In the standard narrative of neoliberalism, the emphasis has always been on the slashing of public expenditure by cost-conscious governments and not on increasing public outlays to enable people to meet their basic needs. In India, however, the reverse may appear to be true. One could argue that this is a peculiar outcome of Indian democracy because the participation of poor, subaltern, and rural populations in the electoral process is often higher than that of urban, middle-class people; numerically, poor and rural groups form a preponderant part of the electorate. Therefore, the state resorts to increased public expenditures to enable people to meet their basic needs. This is what explains, according to the editors, ambitious social programmes such as the National Rural Employment Guarantee Scheme.

The editors cite Partha Chatterjee, who has argued that the paradoxical growth of state welfare programmes after liberalisation can be explained by the political compulsions of a pattern of growth that is immiserising a vast majority of people in the country. He emphasises the real fear of class war. If the effects of liberalisation on the poor and those displaced from their land and deprived of livelihoods by primary accumulation are not reversed by government policies, they might turn into “dangerous” classes. Inclusive growth has not meant including the poor in growth. What it has meant is taking the higher government revenues obtained from rapid growth in sectors of the economy tied to the global market and redistributing them to indigent sections of the population. Growth of the rural economy has not been a central concern of government policy, he says.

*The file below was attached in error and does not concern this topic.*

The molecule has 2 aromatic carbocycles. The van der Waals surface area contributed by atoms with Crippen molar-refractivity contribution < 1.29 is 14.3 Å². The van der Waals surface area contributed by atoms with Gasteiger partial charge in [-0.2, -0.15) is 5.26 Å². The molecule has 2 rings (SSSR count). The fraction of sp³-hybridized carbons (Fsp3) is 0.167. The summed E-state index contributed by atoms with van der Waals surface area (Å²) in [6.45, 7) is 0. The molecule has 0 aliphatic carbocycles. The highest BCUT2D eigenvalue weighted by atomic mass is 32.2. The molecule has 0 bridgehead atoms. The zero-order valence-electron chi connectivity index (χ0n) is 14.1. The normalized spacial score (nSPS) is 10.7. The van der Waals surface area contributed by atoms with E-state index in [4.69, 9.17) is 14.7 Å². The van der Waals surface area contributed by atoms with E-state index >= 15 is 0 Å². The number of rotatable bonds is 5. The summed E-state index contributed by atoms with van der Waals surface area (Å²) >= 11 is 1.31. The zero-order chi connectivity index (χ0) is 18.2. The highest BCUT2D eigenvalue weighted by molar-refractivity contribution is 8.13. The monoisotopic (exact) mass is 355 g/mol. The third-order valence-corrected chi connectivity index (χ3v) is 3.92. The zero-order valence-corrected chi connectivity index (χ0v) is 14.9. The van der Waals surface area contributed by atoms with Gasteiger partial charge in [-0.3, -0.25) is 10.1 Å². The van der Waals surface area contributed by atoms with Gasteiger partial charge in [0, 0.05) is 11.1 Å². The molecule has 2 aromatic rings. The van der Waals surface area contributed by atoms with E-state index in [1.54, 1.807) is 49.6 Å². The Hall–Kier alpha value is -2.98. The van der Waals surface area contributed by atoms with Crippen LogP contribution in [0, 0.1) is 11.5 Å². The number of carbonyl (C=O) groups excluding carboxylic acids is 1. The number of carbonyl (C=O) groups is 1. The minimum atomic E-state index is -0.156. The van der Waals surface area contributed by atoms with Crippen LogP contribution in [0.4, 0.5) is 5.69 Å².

The first policy initiatives taken under the banner of liberalisation, lifting many of the restrictions of the licence-control raj, benefitted industrial capitalists disproportionately. This was not simply because industrial capitalists were better organised than agrarian interests at the centre but because such policies were easier to execute than policies that would have required coordinated action at the level of each state. Removing restrictions was definitely easier as policy than implementing new programmes. The consequence was that industrial capitalists were able to secure huge surpluses from expansion through international trade and from catering to the pent-up demands of a growing domestic middle class.

The second phase of liberalisation saw the decision to allow the States more freedom to promote their own economic strategies, especially to seek out their own sources of foreign direct investment (FDI). This led to the consolidation of industrial capitalists’ power and undermined the dominance of agricultural interests at the State level without displacing them entirely. States favour industries by giving them special economic zones (SEZs), tax holidays and other sops; they appeal to farmers by giving free electricity and subsidised canal water.